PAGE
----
Reminders about physiology:
During pregnancy, kidney perfusion as well as glomerular function increases from 30% to 50%. The systolic and diastolic arterial blood pressures normally fall around 10 to 15 mmHg, when compared to the values preceding the pregnancy. The vasodilatation in the uterus, the kidneys and the skin, as well as the release of vasodilatating prostaglandins and a reduced arteriolar sensibility to angiotensin II play a role in the sinking of blood pressure during pregnancy.
In the third trimester the arterial diastolic blood pressure should not exceed 85 mmHg.
The rise of the arterial blood pressure in the course of a pregnancy is nevertheless a common complication and is potentially dangerous. A blood pressure that exceeds 140/90 mmHg is pathological.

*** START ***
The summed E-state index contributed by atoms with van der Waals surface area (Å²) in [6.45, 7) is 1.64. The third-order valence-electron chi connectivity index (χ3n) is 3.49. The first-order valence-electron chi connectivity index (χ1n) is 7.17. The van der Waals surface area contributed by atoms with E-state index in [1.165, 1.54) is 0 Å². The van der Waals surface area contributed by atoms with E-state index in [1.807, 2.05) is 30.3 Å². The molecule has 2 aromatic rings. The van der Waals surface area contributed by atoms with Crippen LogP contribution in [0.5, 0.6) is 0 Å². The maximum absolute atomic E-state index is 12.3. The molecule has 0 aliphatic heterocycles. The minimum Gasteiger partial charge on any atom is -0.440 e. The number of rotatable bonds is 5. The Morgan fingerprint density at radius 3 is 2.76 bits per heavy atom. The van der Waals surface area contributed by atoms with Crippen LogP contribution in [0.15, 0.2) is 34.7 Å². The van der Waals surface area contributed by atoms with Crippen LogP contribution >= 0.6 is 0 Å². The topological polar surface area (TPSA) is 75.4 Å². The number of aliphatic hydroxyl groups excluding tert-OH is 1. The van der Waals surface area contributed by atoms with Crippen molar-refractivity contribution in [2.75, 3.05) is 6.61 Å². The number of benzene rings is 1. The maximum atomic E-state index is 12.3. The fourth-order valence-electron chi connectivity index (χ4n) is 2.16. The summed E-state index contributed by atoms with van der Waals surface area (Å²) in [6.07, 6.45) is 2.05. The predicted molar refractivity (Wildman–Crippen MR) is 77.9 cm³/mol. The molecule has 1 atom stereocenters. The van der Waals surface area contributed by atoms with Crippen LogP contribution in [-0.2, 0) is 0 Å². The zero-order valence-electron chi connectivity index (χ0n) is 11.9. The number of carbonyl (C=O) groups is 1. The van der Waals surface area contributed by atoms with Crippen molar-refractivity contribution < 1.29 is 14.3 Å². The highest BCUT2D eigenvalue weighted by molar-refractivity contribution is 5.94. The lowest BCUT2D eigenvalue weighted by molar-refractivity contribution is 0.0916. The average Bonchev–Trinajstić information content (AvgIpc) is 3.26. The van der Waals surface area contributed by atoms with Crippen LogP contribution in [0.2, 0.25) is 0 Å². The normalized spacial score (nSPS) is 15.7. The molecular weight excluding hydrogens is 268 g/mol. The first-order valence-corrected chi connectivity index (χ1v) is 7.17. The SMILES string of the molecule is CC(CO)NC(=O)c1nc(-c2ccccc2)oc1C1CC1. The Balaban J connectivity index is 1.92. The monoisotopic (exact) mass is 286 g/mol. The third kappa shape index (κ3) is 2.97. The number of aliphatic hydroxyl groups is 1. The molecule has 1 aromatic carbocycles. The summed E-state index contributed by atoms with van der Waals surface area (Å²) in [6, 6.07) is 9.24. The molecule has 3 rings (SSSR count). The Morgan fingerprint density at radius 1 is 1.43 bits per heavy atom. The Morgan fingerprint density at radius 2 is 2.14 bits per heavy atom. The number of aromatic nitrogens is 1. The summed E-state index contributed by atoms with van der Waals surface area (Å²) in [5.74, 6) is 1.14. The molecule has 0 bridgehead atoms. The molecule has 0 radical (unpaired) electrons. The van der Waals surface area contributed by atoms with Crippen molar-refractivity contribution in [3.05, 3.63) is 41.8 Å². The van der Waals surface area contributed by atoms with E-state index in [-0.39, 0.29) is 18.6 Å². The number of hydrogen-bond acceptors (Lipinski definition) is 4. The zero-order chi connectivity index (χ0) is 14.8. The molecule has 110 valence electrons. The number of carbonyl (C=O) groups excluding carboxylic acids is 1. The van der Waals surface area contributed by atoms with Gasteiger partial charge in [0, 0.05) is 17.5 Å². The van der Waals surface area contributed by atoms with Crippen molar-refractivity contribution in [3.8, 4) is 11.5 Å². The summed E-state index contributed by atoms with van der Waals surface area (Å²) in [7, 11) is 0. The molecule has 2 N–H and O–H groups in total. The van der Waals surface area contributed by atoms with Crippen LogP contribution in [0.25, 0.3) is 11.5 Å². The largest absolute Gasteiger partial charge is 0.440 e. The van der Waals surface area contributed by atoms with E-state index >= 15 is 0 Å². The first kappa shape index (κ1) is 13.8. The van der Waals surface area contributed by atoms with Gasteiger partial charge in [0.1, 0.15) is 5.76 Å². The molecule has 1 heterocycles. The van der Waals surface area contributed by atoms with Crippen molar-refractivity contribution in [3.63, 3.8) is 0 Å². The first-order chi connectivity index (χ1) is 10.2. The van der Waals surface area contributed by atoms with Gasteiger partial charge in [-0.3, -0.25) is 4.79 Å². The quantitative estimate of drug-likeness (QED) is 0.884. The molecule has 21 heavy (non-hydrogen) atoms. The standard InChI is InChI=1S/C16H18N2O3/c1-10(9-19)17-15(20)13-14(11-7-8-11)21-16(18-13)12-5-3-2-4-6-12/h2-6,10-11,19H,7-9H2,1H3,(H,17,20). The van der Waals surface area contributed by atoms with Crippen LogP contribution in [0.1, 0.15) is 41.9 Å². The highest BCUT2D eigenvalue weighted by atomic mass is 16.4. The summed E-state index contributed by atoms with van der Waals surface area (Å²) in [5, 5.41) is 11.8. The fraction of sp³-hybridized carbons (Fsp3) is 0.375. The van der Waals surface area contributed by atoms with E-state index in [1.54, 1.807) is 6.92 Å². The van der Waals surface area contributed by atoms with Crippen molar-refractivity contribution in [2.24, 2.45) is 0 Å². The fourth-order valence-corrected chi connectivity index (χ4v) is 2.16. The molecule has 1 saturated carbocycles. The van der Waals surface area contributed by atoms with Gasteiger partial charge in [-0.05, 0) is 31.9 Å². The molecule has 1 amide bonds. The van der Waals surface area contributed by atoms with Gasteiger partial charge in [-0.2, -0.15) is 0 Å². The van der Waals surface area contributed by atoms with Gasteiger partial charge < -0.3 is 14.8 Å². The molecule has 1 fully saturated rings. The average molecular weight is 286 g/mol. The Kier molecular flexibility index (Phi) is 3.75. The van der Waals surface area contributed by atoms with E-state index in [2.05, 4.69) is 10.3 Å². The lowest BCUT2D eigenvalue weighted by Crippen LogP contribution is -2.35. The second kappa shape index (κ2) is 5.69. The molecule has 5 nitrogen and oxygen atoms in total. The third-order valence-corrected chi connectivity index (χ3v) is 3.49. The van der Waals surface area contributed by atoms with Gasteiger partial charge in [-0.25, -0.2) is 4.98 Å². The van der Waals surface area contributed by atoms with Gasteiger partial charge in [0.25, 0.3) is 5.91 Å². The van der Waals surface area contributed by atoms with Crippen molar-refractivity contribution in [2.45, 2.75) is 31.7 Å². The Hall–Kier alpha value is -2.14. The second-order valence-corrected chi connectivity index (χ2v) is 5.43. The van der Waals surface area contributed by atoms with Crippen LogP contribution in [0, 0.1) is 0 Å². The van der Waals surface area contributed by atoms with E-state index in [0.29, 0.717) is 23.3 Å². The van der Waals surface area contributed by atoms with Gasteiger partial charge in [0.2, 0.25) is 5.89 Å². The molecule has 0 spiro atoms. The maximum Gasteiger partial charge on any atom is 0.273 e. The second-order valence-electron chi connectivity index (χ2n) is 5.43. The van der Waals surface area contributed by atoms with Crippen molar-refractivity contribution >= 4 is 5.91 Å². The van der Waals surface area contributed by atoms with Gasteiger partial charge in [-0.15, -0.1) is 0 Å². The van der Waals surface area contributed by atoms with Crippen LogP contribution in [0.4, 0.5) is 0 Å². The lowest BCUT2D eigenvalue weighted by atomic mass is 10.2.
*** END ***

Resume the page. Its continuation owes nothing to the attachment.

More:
Eclampsia: pathogenic mechanisms
The pathogenesis of this disease is still unclear. The lesion that lies at its base seems to be a utero-placental ischaemia.
Various circumstances that promote it can be mentioned, namely the over-stretching of the uterus in the case of a twin pregnancy, vessel lesions in connection with diabetes, or a villus hypoxia. Coagulopathies and the hormonal factors causing them, possibly also immunologic processes, are also thought to be responsible.